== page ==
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The annual political limelight of the National People's Congress and the Chinese People's Political Consultative Conference is scheduled to be put on in Beijing in the first half month of March. As usual, some city residents will complain once again about the snarled traffic, to make way for the people's delegates' limousines and coaches led and protected by police, but there is much hope among the public that the 2-week gala show comes up with something of substance. |
Like the Eight-do's-and-donot's guidelines, articulated by President Hu Jintao at the NPC session last year. Many friends of mine rate the Eight Lines as "codes for life", such as "Be honest and trustworthy, not profit-mongering at the cost of our traditional values", while I treasure the last line most: Know plain living and hard work, do not wallow in luxuries and pleasures. That is very Chinese (culture), and, is what my mother had told me and siblings before I left hometown to attend college in Beijing.
Two pieces of legislation are expected to be approved by the lawmakers during the upcoming session: a new corporate income tax bill and the property rights law.
There are already foreign news reports and analyses that criticize the legislative move to unify the corporate income tax from a hybrid range of 15-33 per cent to a single 25 percent. Some said the move would jack up the combined tax bill of all foreign invested enterprises by 5 billion dollars a year, cutting into their financial books. But these reports don't make it clear that the tax unification act will be implemented in a time span of five years, so that the firms can gradually get used to the revision; and as Chinese government officials have already put out, the majority of foreign firms will continue to enjoy favorable rates, say 15 percent, because they belong to the high-tech.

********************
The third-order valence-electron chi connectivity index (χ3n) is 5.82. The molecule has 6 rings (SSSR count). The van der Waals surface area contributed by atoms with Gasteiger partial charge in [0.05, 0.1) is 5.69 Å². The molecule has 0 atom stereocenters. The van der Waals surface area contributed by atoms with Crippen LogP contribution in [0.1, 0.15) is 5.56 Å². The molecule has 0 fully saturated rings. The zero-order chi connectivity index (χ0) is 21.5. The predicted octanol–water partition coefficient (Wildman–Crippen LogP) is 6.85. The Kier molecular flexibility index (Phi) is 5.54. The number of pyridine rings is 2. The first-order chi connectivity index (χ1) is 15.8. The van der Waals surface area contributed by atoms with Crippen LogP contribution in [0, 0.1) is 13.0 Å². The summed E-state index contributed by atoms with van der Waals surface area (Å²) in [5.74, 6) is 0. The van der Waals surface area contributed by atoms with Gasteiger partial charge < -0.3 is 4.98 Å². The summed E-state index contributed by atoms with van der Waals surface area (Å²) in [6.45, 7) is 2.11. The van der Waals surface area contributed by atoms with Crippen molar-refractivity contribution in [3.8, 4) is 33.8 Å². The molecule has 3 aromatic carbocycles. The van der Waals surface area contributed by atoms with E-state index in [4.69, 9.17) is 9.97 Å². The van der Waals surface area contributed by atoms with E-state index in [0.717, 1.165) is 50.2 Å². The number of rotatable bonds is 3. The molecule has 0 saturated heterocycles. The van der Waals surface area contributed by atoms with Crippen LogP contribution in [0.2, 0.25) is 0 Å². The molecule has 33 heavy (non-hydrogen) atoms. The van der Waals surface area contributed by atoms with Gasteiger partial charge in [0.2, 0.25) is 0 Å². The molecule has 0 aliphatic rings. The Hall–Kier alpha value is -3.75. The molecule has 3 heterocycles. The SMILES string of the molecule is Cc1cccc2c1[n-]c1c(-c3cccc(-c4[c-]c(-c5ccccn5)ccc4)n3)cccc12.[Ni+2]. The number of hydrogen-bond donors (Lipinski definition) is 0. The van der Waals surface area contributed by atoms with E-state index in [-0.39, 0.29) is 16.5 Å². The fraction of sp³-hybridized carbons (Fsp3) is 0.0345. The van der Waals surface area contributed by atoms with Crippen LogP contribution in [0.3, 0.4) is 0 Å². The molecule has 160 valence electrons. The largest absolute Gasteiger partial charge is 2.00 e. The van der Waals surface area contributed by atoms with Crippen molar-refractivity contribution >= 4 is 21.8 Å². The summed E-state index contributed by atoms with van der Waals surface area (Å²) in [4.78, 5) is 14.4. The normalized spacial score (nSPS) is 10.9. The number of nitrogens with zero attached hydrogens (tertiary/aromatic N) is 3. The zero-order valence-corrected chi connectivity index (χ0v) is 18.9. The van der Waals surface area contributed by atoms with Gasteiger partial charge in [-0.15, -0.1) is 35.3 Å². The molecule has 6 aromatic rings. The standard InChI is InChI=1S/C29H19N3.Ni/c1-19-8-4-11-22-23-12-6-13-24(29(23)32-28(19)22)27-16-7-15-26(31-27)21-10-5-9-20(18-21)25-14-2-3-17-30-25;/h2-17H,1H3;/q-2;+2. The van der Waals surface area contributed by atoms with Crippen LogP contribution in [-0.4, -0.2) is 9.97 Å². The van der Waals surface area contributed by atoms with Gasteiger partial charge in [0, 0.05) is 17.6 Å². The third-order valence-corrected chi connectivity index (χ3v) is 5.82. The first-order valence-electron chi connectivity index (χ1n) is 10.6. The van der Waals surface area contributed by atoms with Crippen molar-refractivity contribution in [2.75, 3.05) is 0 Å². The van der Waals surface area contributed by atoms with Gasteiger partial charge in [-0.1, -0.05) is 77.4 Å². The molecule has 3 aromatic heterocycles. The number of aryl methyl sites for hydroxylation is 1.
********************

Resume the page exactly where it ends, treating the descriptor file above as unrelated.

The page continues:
Anyway, it is a long over due move taken by the government, and also a request needed by China's entry to the World Trade Organization in 2000. A unified tax code will create a taxation environment that favors fair competition among all ventures registered in China, be it a domestic firm or a foreign funded one.
The property rights bill will define the constitutional rights of the state-, collective- and privately-owned property, which will be decreed equal before the law. Although the bill has seen at least five rounds of reading at the NPC Standing Committee level, questions linger. Sure, the private proceeds of the urbanities will be better protected by the law, but it is unclear whether rural residents could have more legal bindings to their all-precious land, on which they make a living.
Talking about the plight of the 800-million farmers, one with a little conscientiousness would argue that the administration is obliged to do more to aid them. A slew of hot issues being discussed by senior government officials and the popular netizens -- income divide, medical care shortage, education cost, residency registration regime - all concern the farmers.
There is a saying that the hard work and selfless contribution of China's 250 million migrant workers, who leave old parents and their children at home all year long, has made China's economic success story possible and sustainable. It is time to do something substantial for them, to cut their burden, make them accessible to basic insurance polices, and to give their kids better and easier education. China will not afford to have an "underclass" that runs counter to the lofty goal of building up a "harmonious society".